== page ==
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HomeVP-6 P2V Shootdown of a Soviet MIG off Vladivostok 1950

VP-6 P2V Shootdown of a Soviet MIG off Vladivostok 1950
by Capt Arthur F. Farwell
Transcript of an interview recorded September 2001
by Ron Tinsley

 “It was during the Korean War and North Korea had invaded South Korea and taken over almost all of South Korea. During that time we found out that the Chinese had been helping the North Koreans. Later we found out that the Chinese were the ones who chased our Marines out.
 We were asked to go up and see what the Russians were doing. If they were helping or hurting. That's when the Naval Intelligence Man came down and talked to our Admiral and he said "yes", they could send a reconnaissance plane up

CAPT Arthur Farwell

there and they had a good one that could do that and he (the Admiral) called me and said "Now this is hush, hush. You can't tell anybody about it and you tell your crew that you can't tell anybody. We want you to go up and penetrate the Russian circuits around Vladivostok at night and see what they do about it." They were supposed to be friendly (the Russians) but we wanted to know for sure.

   We briefed our crew. We put a lot of gasoline aboard, and left the Tokyo area and went out and checked out into the Japan Sea. We went down kind of low so the radars along the shore and North Korea wouldn't track us. Then later on, when we came about 15 miles from the outer limit from Vladivostok, we went up to 8000 feet and we found no stars out, and no moon was out. It was perfectly dark and we were darked-out, which is what we wanted.

We kept flying in, and as soon as we hit that outer 15 mile limit, our radar picked up four jets - four aircraft flying out and taking off and coming up in our direction. And we thought "Oh boy". So we went a little, and the MIG kept coming and turned toward us - that's when we turned around and we started back.   We didn't put on any speed; one, we had to save gas,   the other thing, we couldn't have outrun him anyway.

    So we were heading south and I said "Now be on your toes". I told the crew "See what they do - If they're just going to get us out of there, or ask us to move." They knew we were an American plane and what they did was - four fighters had wingtip lights on. Not red and green like we do, but two little white bulbs, one on each wingtip. If they were flying, they had to look out for each other. Our rear gunner could see those pretty plain. Of course our radar could track them all the way. They started closing and came up to our altitude.   By that time we were going towards Tokyo - back down south. And they came up, and they weren't very far - a mile away from us. One of their planes came up to our level and started closing real fast. Well, that meant he had finally picked us up. Their planes had short range radar. They couldn't see us but they could pick us up.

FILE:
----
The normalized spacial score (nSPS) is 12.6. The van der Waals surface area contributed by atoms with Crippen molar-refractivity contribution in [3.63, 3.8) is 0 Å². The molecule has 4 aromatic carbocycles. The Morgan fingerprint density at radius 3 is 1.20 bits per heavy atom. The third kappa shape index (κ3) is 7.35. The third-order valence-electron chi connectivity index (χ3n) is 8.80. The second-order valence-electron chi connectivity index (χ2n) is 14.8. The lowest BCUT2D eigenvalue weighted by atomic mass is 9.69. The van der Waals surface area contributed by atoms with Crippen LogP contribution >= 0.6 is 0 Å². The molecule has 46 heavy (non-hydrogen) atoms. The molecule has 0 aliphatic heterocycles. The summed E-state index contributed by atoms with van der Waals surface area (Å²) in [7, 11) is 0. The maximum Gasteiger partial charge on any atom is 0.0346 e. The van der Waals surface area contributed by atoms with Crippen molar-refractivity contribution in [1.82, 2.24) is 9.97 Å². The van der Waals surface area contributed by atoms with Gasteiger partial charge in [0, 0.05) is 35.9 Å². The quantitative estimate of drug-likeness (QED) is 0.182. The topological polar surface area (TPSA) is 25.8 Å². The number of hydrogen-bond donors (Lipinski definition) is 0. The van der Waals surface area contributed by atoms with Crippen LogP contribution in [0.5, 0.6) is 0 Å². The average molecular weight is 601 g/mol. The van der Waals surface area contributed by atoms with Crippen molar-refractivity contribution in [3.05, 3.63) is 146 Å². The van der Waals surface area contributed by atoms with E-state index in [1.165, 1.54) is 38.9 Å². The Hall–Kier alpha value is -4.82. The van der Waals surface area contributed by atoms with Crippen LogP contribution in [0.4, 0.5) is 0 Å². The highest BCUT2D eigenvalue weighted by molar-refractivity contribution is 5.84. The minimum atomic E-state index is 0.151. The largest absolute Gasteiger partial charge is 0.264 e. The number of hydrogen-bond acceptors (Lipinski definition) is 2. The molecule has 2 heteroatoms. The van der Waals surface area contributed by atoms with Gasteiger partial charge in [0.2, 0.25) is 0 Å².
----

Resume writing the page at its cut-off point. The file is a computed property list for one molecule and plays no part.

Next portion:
And this plane started closing pretty fast and we were headed south again, going slow, and I thought "Uh oh." Here's where they always did this. The Russians would shoot somebody down and say "Oh I'm so sorry, I didn't mean to do that." So I thought "Oh, here they come, and I'm not going to be a victim of these guys."   So I warned the rear gunner. I said "Stand by" (He's the one who saw this plane coming up pretty fast.) The two little lights, that's all he could see. The same level and closing pretty fast. I said (to the rear gunner) "When you think he gets too close, I want you to give a five-second burst right at them." The rear gun was a 20 mm rapid fire machine gun. But it wasn't this little .30 caliber or .50 caliber, it was the 20 mm gun. And that's what happened, after about 3 seconds of rear gun firing there was a huge explosion behind us and it lit up the sky. We immediately left 8000' because we didn't want to stay there and get caught by...There were three other planes out there see. So I started down and the radar followed this plane that we had evidently shot down and had exploded. He followed this guy down, down and he hit the sea and he and in a short while he looked (the radar operator) and told us that the other three had turned around and gone back to Vladivostok. "Whew" were we glad. Ha,ha. 

    That was the story of finding out if they were friendly or not, which we knew already they weren't (chuckle). It was a real night to behold. And the Naval Intelligence Service told us "Don't say anything about this." The only ones who knew about this was them and our admiral and our crew.”

Arthur Farwell (VP-6 Commanding Officer 1950-1951)

We can only determine the date of the shoot down by using the the dates on the citation for John Dolph's Air Medal. Those dates were for flights between October 1,1950 and December 26,1950. The flight must have been between those dates.
The flight crew may have been as follows, however,Farwell's flight records and flight jacket were lost during Hurricane Frederick in 1979:

PPC: Cdr. Arthur F. Farwell
CoPilot: Lcdr. Perkinson
Navigator: Possibly Ensign Donald Egger
APS-20 Radar Operator: Probably Ensign Donald Egger
ECM Operator: Possibly Walter Diem-AT2
1st Radio: Chief Remington ALC
2nd Radio: John Dolph-AL3
Plane Captain: Possibly P.R. Foster-AD1
Top Turret Gunner: Chief Hartzog AOC
Tail Turret Gunner: Chief S.L. Whitson ADC